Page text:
As we already reported many times, the British royal family has some Transylvanian Hungarian roots: Claudine (Hung. Klaudia) Rhédey, born and raised there is the great-great-grandmother of Elisabeth II. However, who exactly was Claudine Rhédey and how did she becomes one of the ancestors of the oldest ruling royal family in Europe? And are there any other links between Hungary and the kings and queens of the British Isles?
Though the distance between Budapest and London is more than 1,000 miles, there were multiple connections between the two states even in the darkest centuries of the Middle-Ages. To start with, Hungarian peregrine students were learning at the most elite English universities. For example, one of the first students of Oxford University was Nicolaus of Hungaria who received a scholarship from Richard the Lionheart between 1193 and 1196. This generosity might be explained by the fact that
Richard I was brother-in-law to Queen Margaret of Hungary,
whose second husband was Béla III (1172-1196).
In fact, Margaret was the daughter of Louis VII of France, thus, a member of the renowned Capet family sitting on the French throne. Firstly, she married Henry the Young King, who was co-ruler with his father Henry II in England. However, after his death in 1183 the young widow married Béla III in 1186 and moved to Hungary.
The Árpád dynasty and the Christian Hungarian Kingdom was already well-known even before the 12th century in the British Isles. For example, when after the Danish conquest of England in 1016 Edmund Ironside’s son,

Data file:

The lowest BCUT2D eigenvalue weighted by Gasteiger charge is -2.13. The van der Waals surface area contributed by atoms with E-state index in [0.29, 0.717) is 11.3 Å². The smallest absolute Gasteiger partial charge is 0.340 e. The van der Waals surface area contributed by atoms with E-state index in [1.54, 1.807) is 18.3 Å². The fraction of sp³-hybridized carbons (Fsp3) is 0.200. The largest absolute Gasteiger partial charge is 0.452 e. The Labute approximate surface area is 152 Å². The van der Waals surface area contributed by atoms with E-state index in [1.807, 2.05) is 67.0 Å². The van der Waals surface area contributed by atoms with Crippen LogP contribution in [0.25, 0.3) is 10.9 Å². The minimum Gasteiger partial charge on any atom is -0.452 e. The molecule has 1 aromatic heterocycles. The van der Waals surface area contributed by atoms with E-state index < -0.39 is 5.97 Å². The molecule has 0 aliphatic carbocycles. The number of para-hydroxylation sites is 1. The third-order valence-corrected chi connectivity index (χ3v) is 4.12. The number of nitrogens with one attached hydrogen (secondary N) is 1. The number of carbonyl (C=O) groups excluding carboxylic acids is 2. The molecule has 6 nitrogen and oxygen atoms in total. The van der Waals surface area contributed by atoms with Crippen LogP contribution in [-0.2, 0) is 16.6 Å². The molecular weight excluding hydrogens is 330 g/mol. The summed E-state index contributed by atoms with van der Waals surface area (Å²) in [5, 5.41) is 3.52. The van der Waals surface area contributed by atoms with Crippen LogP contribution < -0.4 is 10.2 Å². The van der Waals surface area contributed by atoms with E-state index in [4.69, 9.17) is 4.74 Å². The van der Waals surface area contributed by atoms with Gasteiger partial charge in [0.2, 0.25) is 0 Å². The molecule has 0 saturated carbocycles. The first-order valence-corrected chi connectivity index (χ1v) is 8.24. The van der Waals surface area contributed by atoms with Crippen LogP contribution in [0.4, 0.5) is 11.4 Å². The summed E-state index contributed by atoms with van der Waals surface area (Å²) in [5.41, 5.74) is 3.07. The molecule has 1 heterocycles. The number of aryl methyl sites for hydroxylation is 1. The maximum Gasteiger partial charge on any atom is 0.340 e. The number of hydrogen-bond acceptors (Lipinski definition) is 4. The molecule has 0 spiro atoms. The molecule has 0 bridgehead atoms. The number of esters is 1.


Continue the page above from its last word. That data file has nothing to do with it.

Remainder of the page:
Edward the Exile had to flee he finally came to Hungary.
There he supported King Andrew I for the crown and lived in his court where his daughter, Margaret was raised in a very religious environment. They were recalled to England a couple of years before the battle of Hastings (1066). Because of the defeat they had to flee again to the Scottish King Malcolm III’s court. There the widowed Malcolm married Margaret who later became a saint of her country.
The story begins long after the previous ones with a girl named Countess Claudine Rhédey of Kis-Rhéde. The Countess was born in Erdőszentgyörgy, Transylvania (today Romania) in 1812. In 1830 she met Duke Alexander of Württemberg; however, his father said no to Alexander’s proposal because the duke could not speak Hungarian. Therefore,
Alexander learnt the Hungarian language
and five years later he could marry Claudine. To be frank, not much is known about her later life except for that she died in 1841 in either a horse or a carriage accident.
Watch here how Prince Charles’s Transylvanian guesthouse looks:
In fact, three children were born from their marriage. Prince Francis of Teck married Princess Mary Adelaide of Cambridge, a granddaughter of British King George III. Thus, he became a member of the British Royal Family. He only had one daughter,
Mary of Teck who married Prince George, Duke of York in July 1893.
When George was crowned as George V in 1910, she became Queen of the United Kingdom. Thus, it can be clear now that Elisabeth II who is the granddaughter of George V is 6.3 pc Hungarian since she is the great-great-granddaughter of Claudine Rhédey.
Consequently, her eldest son and heir to the British throne,
Prince Charles is 3.1 pc Hungarian.
Here is a video about Prince Charles joining Romanian folk dancers:
Moreover, he owns four proprieties in Transylvania which he regularly visits. Furthermore, in 2015, he even established the Romanian Prince of Wales Foundation intending to pursue educational activities in the areas of heritage conservation, agriculture and sustainable development.
Prince Charles talking about Transylvania:
Featured image: www.facebook.com/buckinghampalaceshop
Source: Daily News Hungary